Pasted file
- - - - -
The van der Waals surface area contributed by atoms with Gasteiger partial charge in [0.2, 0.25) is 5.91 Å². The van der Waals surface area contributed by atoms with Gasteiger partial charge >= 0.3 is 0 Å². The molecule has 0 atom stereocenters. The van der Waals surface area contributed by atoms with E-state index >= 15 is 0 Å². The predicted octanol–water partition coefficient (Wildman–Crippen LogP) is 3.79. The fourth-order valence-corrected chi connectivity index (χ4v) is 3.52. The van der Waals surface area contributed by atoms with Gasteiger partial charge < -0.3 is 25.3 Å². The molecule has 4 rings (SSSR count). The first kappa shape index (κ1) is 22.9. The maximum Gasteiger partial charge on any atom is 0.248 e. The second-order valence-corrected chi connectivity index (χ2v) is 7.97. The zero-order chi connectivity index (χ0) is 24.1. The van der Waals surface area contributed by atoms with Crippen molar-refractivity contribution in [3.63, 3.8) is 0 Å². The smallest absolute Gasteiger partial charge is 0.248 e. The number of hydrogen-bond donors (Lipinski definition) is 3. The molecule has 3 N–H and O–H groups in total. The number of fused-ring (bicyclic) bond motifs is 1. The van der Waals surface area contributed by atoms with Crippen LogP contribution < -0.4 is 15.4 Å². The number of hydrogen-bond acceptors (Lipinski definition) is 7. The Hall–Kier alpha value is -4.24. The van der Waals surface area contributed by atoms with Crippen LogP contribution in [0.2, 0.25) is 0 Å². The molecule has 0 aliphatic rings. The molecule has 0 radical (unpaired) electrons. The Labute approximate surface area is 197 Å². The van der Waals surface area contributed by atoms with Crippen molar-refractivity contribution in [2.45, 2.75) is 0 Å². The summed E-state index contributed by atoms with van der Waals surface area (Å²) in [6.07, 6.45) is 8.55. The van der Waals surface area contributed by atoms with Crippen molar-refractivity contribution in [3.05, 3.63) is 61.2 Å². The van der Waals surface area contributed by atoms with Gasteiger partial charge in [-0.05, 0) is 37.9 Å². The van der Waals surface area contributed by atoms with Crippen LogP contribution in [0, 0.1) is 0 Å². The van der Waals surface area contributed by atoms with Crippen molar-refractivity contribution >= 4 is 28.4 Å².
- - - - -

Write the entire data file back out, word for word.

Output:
The van der Waals surface area contributed by atoms with Gasteiger partial charge in [0.2, 0.25) is 5.91 Å². The van der Waals surface area contributed by atoms with Gasteiger partial charge >= 0.3 is 0 Å². The molecule has 0 atom stereocenters. The van der Waals surface area contributed by atoms with E-state index >= 15 is 0 Å². The predicted octanol–water partition coefficient (Wildman–Crippen LogP) is 3.79. The fourth-order valence-corrected chi connectivity index (χ4v) is 3.52. The van der Waals surface area contributed by atoms with Gasteiger partial charge < -0.3 is 25.3 Å². The molecule has 4 rings (SSSR count). The first kappa shape index (κ1) is 22.9. The maximum Gasteiger partial charge on any atom is 0.248 e. The second-order valence-corrected chi connectivity index (χ2v) is 7.97. The zero-order chi connectivity index (χ0) is 24.1. The van der Waals surface area contributed by atoms with Crippen molar-refractivity contribution in [3.63, 3.8) is 0 Å². The smallest absolute Gasteiger partial charge is 0.248 e. The number of hydrogen-bond donors (Lipinski definition) is 3. The molecule has 3 N–H and O–H groups in total. The number of fused-ring (bicyclic) bond motifs is 1. The van der Waals surface area contributed by atoms with Crippen LogP contribution < -0.4 is 15.4 Å². The number of hydrogen-bond acceptors (Lipinski definition) is 7. The Hall–Kier alpha value is -4.24. The van der Waals surface area contributed by atoms with Crippen LogP contribution in [0.2, 0.25) is 0 Å². The molecule has 0 aliphatic rings. The molecule has 0 radical (unpaired) electrons. The Labute approximate surface area is 197 Å². The van der Waals surface area contributed by atoms with Crippen molar-refractivity contribution in [2.45, 2.75) is 0 Å². The summed E-state index contributed by atoms with van der Waals surface area (Å²) in [6.07, 6.45) is 8.55. The van der Waals surface area contributed by atoms with Crippen molar-refractivity contribution in [3.05, 3.63) is 61.2 Å². The van der Waals surface area contributed by atoms with Gasteiger partial charge in [-0.05, 0) is 37.9 Å². The van der Waals surface area contributed by atoms with Crippen LogP contribution in [0, 0.1) is 0 Å². The van der Waals surface area contributed by atoms with Crippen molar-refractivity contribution >= 4 is 28.4 Å².